Solutions for Chapter 8.1: Functional Group Transformation by Nucleophilic Substitution
Full solutions for Organic Chemistry, | 9th Edition
Solutions for Chapter 8.1: Functional Group Transformation by Nucleophilic SubstitutionGet Full Solutions
Compounds of carbon and hydrogen containing only carbon–carbon single bonds. (Sections 2.9 and 24.2)
A form of magnetism in which unpaired electron spins on adjacent sites point in opposite directions and cancel each other’s effects. (Section 23.1)
The distance between atoms in a covalent bond in picometers (pm; 1 pm 5 10212 m) or Å (1Å 5 10210 m).
A polymer that contains a large number of branches connected to the main chain of the polymer.
complex ion (complex)
An assembly of a metal ion and the Lewis bases (ligands) bonded to it. (Section 17.5)
conservation of orbital symmetry
During a reaction, the requirement that the phases of the frontier MOs must be aligned.
A molecule that consists of two atoms. (2.5)
Refers to the steric strain arising from interaction between an axial substituent and an axial hydrogen (or other group) on the same side of a chair conformation of a cyclohexane ring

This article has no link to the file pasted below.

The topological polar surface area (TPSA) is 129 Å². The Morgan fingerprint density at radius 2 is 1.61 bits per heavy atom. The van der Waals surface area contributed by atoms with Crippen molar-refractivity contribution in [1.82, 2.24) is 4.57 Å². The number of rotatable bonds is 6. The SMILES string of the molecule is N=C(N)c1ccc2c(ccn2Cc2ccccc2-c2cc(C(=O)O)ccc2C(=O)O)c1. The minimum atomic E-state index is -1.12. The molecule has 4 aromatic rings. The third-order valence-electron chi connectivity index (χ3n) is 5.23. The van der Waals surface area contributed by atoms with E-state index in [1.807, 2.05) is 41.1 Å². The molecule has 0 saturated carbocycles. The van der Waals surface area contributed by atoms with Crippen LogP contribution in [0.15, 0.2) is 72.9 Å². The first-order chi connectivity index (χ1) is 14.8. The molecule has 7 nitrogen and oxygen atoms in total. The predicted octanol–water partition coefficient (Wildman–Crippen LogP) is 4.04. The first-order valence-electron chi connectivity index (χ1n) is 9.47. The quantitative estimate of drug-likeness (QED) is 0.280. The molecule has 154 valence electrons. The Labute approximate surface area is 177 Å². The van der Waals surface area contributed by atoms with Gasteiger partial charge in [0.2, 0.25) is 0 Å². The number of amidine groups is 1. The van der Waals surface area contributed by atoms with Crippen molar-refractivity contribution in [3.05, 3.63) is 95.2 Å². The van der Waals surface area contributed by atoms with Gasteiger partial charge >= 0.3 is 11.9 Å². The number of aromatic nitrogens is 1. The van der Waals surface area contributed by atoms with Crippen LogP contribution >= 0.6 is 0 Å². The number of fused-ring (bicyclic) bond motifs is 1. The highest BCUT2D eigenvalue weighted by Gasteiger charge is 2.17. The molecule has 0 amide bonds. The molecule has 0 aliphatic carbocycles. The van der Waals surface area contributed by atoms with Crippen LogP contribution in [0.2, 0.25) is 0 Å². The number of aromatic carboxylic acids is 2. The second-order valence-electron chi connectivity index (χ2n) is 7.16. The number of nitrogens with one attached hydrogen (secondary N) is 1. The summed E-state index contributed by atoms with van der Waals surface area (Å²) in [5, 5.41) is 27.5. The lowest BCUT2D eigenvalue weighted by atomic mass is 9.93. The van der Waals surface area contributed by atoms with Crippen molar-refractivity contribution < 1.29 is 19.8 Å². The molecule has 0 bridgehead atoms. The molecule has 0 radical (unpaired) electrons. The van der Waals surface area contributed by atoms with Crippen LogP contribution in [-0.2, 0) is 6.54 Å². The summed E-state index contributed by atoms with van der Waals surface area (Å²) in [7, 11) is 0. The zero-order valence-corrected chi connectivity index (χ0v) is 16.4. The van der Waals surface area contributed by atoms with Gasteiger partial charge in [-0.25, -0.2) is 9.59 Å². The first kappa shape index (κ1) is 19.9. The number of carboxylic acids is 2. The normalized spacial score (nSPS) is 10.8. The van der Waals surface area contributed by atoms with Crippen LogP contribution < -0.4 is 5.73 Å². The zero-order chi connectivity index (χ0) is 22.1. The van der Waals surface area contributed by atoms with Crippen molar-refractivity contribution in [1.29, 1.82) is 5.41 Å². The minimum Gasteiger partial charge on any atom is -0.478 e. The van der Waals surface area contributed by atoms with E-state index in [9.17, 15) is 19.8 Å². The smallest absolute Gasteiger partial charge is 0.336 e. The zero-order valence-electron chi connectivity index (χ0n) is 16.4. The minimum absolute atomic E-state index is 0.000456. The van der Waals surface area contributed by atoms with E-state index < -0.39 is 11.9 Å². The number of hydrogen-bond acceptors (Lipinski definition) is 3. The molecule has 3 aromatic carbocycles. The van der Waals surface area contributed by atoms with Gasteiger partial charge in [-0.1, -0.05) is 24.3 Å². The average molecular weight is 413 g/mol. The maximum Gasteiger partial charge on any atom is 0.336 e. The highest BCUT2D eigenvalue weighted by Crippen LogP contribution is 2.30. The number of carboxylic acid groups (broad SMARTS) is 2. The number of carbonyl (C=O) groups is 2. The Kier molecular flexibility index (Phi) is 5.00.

A termination process that involves the abstraction of a hydrogen atom from the beta position of the propagating radical of one chain by the radical endgroup of another chain.
A reaction in which the Gibbs free energy of the products is higher than that of the reactants. The position of equilibrium for an endergonic reaction favors starting materials
CFCs that were heavily used for a wide variety of commercial applications, including as refrigerants, as propellants, in the production of foam insulation, as fire-fighting materials, and many other useful applications.
A catalyst that dissolves in the reaction medium.
Protons that are interchangeable by rotational symmetry.
Protons that are exchanged at a rapid rate.
The group that is displaced in a substitution reaction or the Lewis base that is lost in an elimination reaction
Molecular ion (M1)
The radical cation formed by removal of a single electron from a parent molecule in a mass spectrometer.
A method for converting an alkene to an alcohol. The alkene is treated with mercury(II) acetate followed by reduction with sodium borohydride.
An equation that relates the reaction rate to the concentrations of reactants (and sometimes of products also). (Section 14.3)
A polymer in which its growing chains are terminated by formation of new functional groups at both ends of its chains. These new functional groups are introduced by adding reagents, such as CO2 or ethylene oxide, to the growing chains.
A geometry adopted by an atom that has one lone pair and a steric number of 4.
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